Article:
3 Secrets Hospitals Don’t Want You to Know by Dr. Mark E. Meaney (2007) An experienced healthcare professional shows you what hospitals are hiding and ways to work around the problems.
Aging in Stride: Plan Ahead, Stay Connected, Keep Moving by Christine Himes M.D., Elizabeth N. Oettinger, M.DIV., and Dennis E. Kenny, J.D. (2004) Excellent sections on issues from end of life to legal and financial planning. Also a good section on senior living. Lots of checklists and forms to help get organized. [NHCPL]
…And a Time to Die: How American Hospitals Shape the End of Life by Sharon Kaufman (2005) A medical anthropologist, the author spent two years following parents, their families, and their doctors as they faced the final decisions about medical care and how long to extend life. Readable and eye-opening. [NHCPL]
At the Close of Day: A Person-Centered Guidebook on End-of-life Care by Lance L. Davis, M.D., M.P.H. and Albert Hl Keller (2004) By a doctor and a minister this work covers issues from financial planning to grieving to dealing with the medical establishment.
The Best of Care Possible: A Physician’s Quest to Transform Care through the End of Life by Ira Byock, M.D. (2012) The author, one of the nation’s foremost leaders in hospice and palliative care, argues that how we die is among the most pervasive national crises facing us today. An important work. [NHCPL]
A Better Way of Dying: How to Make the Best Choices at the End of Life by Jeanne Fitzpatrick (2010) This work offers a simple and effective framework for leaving caretakers concrete, unambiguous, and legally binding instructions about your wishes for your last days. [NHCPL]
Condition Critical: A New Moral Vision for Health Care by Richard D. Lamm and Robert H. Blank (2007) Thought provoking and controversial, the authors discuss the coming collision between life extending medical technology and the personal and cultural cost of those technologies. Extensive bibliography covering the issues of medical technology, cost control, and the “rationing” of medical care.
Empowering the Patient: How to Reduce the Cost of Healthcare and Improve its Quality by Glen E. Miller, M.D. (2009) You go to your doctor with a nasty cough. The doctor says you need a many-syllable medicine. You trust your doctor’s knowledge, but the cost of the pills is astronomical. What can you do? This book will tell you, along with addressing a number of other communication problems between the medical professional and the modern day patient. Includes a chapter about the how the Amish deal with health care as they do not buy insurance. [NHCPL]
End-of-Life Handbook: A Compassionate Guide to Connecting with and Caring for a Dying Loved One by David B. Feldman, Ph.D. and S. Andrew Lasher, Jr., M.D. (2007) The authors, a psychologist and an M.D. specializing in palliative care, offer practical advice about talking to doctors, how to understand your own feelings, and to care for yourself when a loved one is gravely ill.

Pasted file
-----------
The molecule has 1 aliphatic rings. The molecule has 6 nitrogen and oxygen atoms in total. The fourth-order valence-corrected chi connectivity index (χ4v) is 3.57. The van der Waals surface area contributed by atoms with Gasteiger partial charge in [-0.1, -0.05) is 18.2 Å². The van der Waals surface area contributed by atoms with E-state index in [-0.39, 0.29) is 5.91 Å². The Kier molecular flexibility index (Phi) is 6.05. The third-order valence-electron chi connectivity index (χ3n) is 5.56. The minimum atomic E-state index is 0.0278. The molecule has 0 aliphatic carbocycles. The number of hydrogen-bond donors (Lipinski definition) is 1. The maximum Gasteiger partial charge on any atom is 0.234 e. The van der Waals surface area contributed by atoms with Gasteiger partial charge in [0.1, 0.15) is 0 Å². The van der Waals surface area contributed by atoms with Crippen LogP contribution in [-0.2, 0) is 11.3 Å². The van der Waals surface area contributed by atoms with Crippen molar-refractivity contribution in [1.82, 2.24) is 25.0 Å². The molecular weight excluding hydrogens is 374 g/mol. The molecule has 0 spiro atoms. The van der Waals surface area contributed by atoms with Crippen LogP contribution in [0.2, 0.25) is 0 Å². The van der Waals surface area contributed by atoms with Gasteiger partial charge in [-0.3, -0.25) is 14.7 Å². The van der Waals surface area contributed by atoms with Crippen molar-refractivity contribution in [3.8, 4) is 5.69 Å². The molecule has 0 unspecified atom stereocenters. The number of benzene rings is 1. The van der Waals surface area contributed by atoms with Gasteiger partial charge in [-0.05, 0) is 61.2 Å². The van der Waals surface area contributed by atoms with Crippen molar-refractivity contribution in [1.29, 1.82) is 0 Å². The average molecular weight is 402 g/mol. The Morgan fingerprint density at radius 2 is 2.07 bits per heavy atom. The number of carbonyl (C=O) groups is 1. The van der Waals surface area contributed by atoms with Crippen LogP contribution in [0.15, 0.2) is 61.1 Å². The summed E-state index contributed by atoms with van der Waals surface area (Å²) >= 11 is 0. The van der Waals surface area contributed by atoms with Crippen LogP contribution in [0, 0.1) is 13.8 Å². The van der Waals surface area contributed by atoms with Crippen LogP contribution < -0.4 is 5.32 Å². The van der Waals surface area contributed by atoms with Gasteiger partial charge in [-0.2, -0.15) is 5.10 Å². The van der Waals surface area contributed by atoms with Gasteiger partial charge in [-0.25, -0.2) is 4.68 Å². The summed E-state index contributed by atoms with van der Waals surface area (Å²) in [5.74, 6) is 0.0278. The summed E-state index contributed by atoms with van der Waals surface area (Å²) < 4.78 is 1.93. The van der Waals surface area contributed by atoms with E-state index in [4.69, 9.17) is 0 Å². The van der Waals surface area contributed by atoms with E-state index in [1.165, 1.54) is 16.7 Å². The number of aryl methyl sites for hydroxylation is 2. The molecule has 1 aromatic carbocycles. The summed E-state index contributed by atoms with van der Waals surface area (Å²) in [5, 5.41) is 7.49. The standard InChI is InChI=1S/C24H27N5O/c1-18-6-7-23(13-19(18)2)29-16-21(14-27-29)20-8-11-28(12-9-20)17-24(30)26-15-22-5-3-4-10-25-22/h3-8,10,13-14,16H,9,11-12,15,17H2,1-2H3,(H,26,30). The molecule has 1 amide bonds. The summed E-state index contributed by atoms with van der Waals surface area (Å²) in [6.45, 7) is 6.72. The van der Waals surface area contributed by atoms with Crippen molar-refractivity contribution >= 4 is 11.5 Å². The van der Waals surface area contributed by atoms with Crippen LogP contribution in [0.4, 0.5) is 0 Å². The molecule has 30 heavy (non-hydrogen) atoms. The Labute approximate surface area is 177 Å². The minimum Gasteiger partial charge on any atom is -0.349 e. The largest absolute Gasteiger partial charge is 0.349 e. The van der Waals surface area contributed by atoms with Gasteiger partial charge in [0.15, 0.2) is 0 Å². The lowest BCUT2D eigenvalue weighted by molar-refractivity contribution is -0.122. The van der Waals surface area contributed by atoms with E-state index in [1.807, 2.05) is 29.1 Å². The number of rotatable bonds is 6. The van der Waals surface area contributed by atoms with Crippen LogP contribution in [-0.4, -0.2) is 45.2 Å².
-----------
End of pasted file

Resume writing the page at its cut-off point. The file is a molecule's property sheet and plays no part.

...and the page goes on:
Epidemic of Care: A Call for Safer, Better and More Accountable Health Care by George Halvorson and George J. Isham, M.D. 2003. The statistics are somewhat dated, but the ideas and suggestions for containing the cost of medical care in America are worth considering.
Final Choices: Seeing the Good Death by Michael Vitez (1998) Written by the “aging beat” reporter for the Philadelphia Inquirer and based on his 1997 Pulitzer Award winning article, Vitez provides a forum in which readers will begin to think and talk about their own ideas regarding a “good death.”
Final Gifts: Understanding the Special Awareness, Needs, and Communications of the Dying by Maggie Callanan and Patricia Kelley (2012) Filled with practical advice on responding to the requests of the dying and helping them prepare emotionally and spiritually for death, this book shows how we can help the dying person live fully to the very end.
Final Victory: Taking Charge of Your Life When You Know the End is Near by Thomas A. Preston (2000) Contains wise advice, practical steps, and thoughtful counsel. [NHCPL]
Handbook for Mortals: Guidance for People Facing Serious Illness by Joanne Lynn, M.D., and Joan Harrold, M.D. (1999) This book shows up on many later bibliographies, and it’s a great place to start your study of the subject. Readable and full of practical ideas for managing a life with chronic disease and diminished quality of life. [NHCPL]
Hard Choices for Loving People by Hank Dunn (2001) Hank Dunn draws on his extensive experience as a chaplain in a nursing home, hospice program, and hospital. He shares stories of many of the patients and families he has helped guide through this most difficult and important time in their lives.
Hospital Stay Handbook by Jari Holland Buck (2007) A guidebook on how to become a patient advocate for someone you are caring for. [NHCPL]
How to Be Sick: A Buddhist-Inspired Guide for the Chronically Ill and Their Caregivers by Toni Bernard (2010) Anyone struggling with a debilitating chronic illness will find solace in knowing that “they are not alone” and that there are ways to cope when it seems like all hope is lost.
In Your Own Time: A Guide for Patients and Their Carers Facing a Last Illness at Home by Elizabeth Lee (2002) Guides the patient through the choices that exist in the current system of medical care. [NHCPL]
Journey to Life’s End: A Traveler’s Guide by Susan Keller (2006) Practical, down to earth, and full of stories of people approaching the end of life gracefully. Order from CaringCommunity.org, P.O.Box 2331, Santa Rosa, CA 95405 $21.50
Knocking on Heaven’s Door: The Path to a Better Way of Death by Katy Butler (2013) The author follows the seven years it took her father to die, and the following year her exhausted mother lasted. Sometimes a desperate daughter, sometimes an accomplished journalist, Butler raises many of the questions today’s medical-industrial complex seems incapable of solving. An Important book and a good read. [NHCPL]